Edilberto Cristancho became the 175th social leader killed in Colombia in 2018. Cristancho was a palm worker for Aceites Manuelita who was leading the fight for better working conditions and to formalize labor employed in the company.
According to the National Union of Workers in the Food and Oil Products Industry (Sintraimagra), the union Edilberto belonged to, he was leading a campaign to increase union affiliation in the Llanos Orientales, or OrinoquIa, region. The campaign to guarantee “palm companies in the region fulfill constitutional and legal rights, as well as the international conventions of the ILO (International Labor Organization)” received the support of Colombia’s Central Workers’ Union (CUT).
He was stabbed to death 18 times on Nov. 4. According to the declarations he provided to Colombian authorities shortly before dying. He was in a taxi when two unknown men entered the vehicle and attacked him.
The CUT has demanded the “competent authorities to investigate and punish those responsible for the facts and review the protection guarantees for union leaders grouped by Sintraimagra.” It also warned in an official statement: “this fact is added to a series of threats and murders of social leaders in the country. Without guarantees, there are no rights.”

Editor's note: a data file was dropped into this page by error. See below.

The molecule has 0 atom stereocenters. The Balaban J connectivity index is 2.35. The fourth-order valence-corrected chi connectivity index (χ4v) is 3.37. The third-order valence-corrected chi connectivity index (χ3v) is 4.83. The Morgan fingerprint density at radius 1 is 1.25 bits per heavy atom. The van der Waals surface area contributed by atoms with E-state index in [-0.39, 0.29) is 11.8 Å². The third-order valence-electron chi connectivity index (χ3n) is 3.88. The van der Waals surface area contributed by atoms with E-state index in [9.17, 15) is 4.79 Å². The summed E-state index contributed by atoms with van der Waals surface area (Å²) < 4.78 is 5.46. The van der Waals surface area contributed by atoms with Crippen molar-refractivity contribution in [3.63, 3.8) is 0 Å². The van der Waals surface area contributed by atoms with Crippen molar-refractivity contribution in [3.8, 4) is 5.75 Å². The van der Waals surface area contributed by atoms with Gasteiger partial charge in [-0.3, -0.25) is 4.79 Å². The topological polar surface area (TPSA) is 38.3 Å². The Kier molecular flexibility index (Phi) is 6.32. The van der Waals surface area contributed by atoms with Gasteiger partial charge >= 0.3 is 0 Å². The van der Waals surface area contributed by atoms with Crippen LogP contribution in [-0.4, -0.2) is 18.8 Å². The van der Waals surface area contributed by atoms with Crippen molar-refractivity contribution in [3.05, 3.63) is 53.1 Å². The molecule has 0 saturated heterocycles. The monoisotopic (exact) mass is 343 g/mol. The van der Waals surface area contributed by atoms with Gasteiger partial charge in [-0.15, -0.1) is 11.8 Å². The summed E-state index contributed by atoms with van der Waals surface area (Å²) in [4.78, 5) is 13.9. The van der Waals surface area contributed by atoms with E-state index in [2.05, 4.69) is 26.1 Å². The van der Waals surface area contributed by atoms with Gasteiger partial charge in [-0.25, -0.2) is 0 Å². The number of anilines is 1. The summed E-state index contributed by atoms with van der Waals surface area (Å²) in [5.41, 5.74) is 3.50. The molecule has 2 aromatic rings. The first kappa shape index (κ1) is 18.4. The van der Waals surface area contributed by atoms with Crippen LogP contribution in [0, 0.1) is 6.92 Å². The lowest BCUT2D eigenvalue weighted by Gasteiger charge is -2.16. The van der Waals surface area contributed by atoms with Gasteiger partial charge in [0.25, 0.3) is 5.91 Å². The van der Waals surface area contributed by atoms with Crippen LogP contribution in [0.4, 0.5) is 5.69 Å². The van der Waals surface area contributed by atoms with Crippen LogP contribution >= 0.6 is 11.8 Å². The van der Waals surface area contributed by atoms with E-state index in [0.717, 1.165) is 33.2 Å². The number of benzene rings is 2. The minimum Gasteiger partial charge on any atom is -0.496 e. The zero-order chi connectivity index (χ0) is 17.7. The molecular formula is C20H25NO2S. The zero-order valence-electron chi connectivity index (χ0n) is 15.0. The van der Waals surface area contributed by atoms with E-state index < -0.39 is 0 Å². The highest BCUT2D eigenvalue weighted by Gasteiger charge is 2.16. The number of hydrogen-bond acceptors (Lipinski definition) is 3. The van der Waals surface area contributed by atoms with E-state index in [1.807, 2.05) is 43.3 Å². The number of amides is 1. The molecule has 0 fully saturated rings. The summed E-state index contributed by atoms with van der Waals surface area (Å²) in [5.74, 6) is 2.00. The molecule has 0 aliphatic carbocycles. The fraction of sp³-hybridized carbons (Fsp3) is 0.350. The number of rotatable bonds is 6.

On Tuesday Sintraimagra called on all unions and human rights organization to show their solidarity at the national and international level by “submitting letters of protest to the Colombian state.”
In 2016 the Colombian state and the Revolutionary Armed Forces of Colombia (FARC) signed a peace treaty to end decades of conflict. However, in rural Colombia, social and community leaders continue being targeted and murdered with impunity.
Local rights group Research Institute for Development and Peace, or Indepaz, places the number of victims between November 2016 and May 2018 at 385, while teleSUR’s own monitoring of these cases places the up-to-date number at over 400.
According to Camilo Bonilla, coordinator of the research department of the Colombian Commission of Jurists (CCJ), it is difficult to know with certainty who is behind these murders due to a lack of investigation by a state that responds to political and economic motivations. Human rights defenders point to paramilitary groups that continue to operate in Colombian territory.
A shadow report on human rights for the United Nations Universal Periodic Review showed that the General Attorney’s Office “lacks an investigation strategy that recognizes the existence of paramilitaries, the systematic character of the attacks, and that the condition of being human rights defenders constitutes a motive.”